A mutation is a change in DNA, the hereditary material of life. An organism’s DNA affects how it looks, how it behaves, and its physiology. So a change in an organism’s DNA can cause changes in all aspects of its life. Mutations can lead to changes in the structure of an encoded protein or to a decrease or complete loss in its expression. Because a change in the DNA sequence affects all copies of the encoded protein, mutations can be particularly damaging to a cell or organism. In contrast, any alterations in the sequences of RNA or protein molecules that occur during their synthesis are less serious because many copies of each RNA and protein are synthesized.
Since mutations are simply changes in DNA, in order to understand how mutations work, you need to understand how DNA does its job. Your DNA contains a set of instructions for “building” a human. These instructions are inscribed in the structure of the DNA molecule through a genetic cod
DNA is made of a long sequence of smaller units strung together. There are four basic types of unit: A, T, G, and C. These letters represents the type of base each unit carries: adenine, thymine, guanine, and cytosine.The sequence of these bases encodes instructions. Some parts of your DNA are control centers for turning genes on and off, some parts have no function, and some parts have a function that we don’t understand yet. Other parts of your DNA are genes that carry the instructions for making proteins , which are long chains of amino acids. These proteins help build an organism.
Protein-coding DNA can be divided into codons sets of three bases that specify an amino acid or signal the end of the protein. Codons are identified by the bases that make them up for example GCA, for guanine, cytosine, and adenine.
The cellular machinery uses these instructions to assemble a string of corresponding amino acids (one amino acid for each three bases) that form a protein. The amino acid that corresponds to “GCA” is called alanine; there are twenty different amino acids synthesized this way in humans. “Stop” codons signify the end of the newly built protein. After the protein is built based on the sequence of bases in the gene, the completed protein is released to do its job in the cell.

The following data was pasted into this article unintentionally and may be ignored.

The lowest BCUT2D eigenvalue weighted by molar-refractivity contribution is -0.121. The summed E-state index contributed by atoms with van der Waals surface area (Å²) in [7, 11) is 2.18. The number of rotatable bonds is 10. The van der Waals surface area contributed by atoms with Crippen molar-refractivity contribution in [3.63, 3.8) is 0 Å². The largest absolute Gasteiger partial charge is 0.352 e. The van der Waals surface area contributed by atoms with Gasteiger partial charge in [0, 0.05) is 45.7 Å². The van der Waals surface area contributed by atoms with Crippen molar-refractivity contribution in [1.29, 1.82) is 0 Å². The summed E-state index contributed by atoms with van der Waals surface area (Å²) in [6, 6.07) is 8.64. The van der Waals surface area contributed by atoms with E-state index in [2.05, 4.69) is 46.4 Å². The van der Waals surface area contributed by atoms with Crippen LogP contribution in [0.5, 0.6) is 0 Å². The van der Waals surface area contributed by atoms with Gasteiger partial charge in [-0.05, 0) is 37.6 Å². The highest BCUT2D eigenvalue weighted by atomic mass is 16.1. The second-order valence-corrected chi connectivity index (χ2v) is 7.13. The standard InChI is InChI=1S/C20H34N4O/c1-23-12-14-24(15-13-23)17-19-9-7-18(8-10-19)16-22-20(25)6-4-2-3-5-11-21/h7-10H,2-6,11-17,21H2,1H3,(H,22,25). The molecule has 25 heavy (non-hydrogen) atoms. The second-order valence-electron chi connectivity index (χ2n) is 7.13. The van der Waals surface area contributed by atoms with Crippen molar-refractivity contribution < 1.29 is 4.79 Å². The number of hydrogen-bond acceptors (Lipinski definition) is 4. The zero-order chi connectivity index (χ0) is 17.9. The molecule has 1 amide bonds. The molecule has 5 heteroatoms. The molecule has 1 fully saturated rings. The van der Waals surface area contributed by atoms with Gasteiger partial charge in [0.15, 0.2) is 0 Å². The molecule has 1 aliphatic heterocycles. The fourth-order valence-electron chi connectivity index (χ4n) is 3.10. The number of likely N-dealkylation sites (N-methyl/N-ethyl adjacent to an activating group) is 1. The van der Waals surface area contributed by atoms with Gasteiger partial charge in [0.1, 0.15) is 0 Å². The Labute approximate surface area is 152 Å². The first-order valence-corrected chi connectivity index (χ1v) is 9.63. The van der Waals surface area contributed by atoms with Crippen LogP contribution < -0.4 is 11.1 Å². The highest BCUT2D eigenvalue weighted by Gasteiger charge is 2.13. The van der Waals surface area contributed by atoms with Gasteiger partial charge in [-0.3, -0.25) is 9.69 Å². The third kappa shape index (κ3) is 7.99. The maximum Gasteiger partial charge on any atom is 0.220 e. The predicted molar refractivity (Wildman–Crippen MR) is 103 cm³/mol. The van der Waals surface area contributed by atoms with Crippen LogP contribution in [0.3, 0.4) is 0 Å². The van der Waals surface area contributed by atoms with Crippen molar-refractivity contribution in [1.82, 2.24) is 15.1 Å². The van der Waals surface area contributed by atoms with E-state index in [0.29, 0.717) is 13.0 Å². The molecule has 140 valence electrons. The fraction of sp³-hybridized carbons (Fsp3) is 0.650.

Types of mutations
A substitution is a mutation that exchanges one base for another (i.e., a change in a single “chemical letter” such as switching an A to a G). Such a substitution could:
- change a codon to one that encodes a different amino acid and cause a small change in the protein produced. For example, sickle cell anemia is caused by a substitution in the beta-hemoglobin gene, which alters a single amino acid in the protein produced.
- change a codon to one that encodes the same amino acid and causes no change in the protein produced. These are called silent mutations.
- change an amino-acid-coding codon to a single “stop” codon and cause an incomplete protein. This can have serious effects since the incomplete protein probably won’t function.
Insertions are mutations in which extra base pairs are inserted into a new place in the DNA.
Deletions are mutations in which a section of DNA is lost, or deleted.
Since protein-coding DNA is divided into codons three bases long, insertions and deletions can alter a gene so that its message is no longer correctly parsed. These changes are called frameshifts.
For example, consider the sentence, “The fat cat sat.” Each word represents a codon. If we delete the first letter and parse the sentence in the same way, it doesn’t make sense.
In frameshifts, a similar error occurs at the DNA level, causing the codons to be parsed incorrectly. This usually generates truncated proteins that are as useless as “hef atc ats at” is uninformative.
The second major type of mutation involves large-scale changes in chromosome structure and can affect the functioning of numerous genes, resulting in major phenotypic consequences. Such chromosomal mutations (or abnormalities) can involve deletion or insertion of several contiguous genes, inversion of genes on a chromosome, or the exchange of large segments of DNA between nonhomologous chromosomes.
Causes of Muatation
Mutations arise spontaneously at low frequency owing to the chemical instability of purine and pyrimidine bases and to errors during DNA replication. Natural exposure of an organism to certain environmental factors, such as ultraviolet light and chemical carcinogens (e.g., aflatoxin B1), also can cause mutations.
A common cause of spontaneous point mutations is the deamination of cytosine to uracil in the DNA double helix. Subsequent replication leads to a mutant daughter cell in which a T·A base pair replaces the wild-type C·G base pair. Another cause of spontaneous mutations is copying errors during DNA replication. Although replication generally is carried out with high fidelity, errors occasionally occur.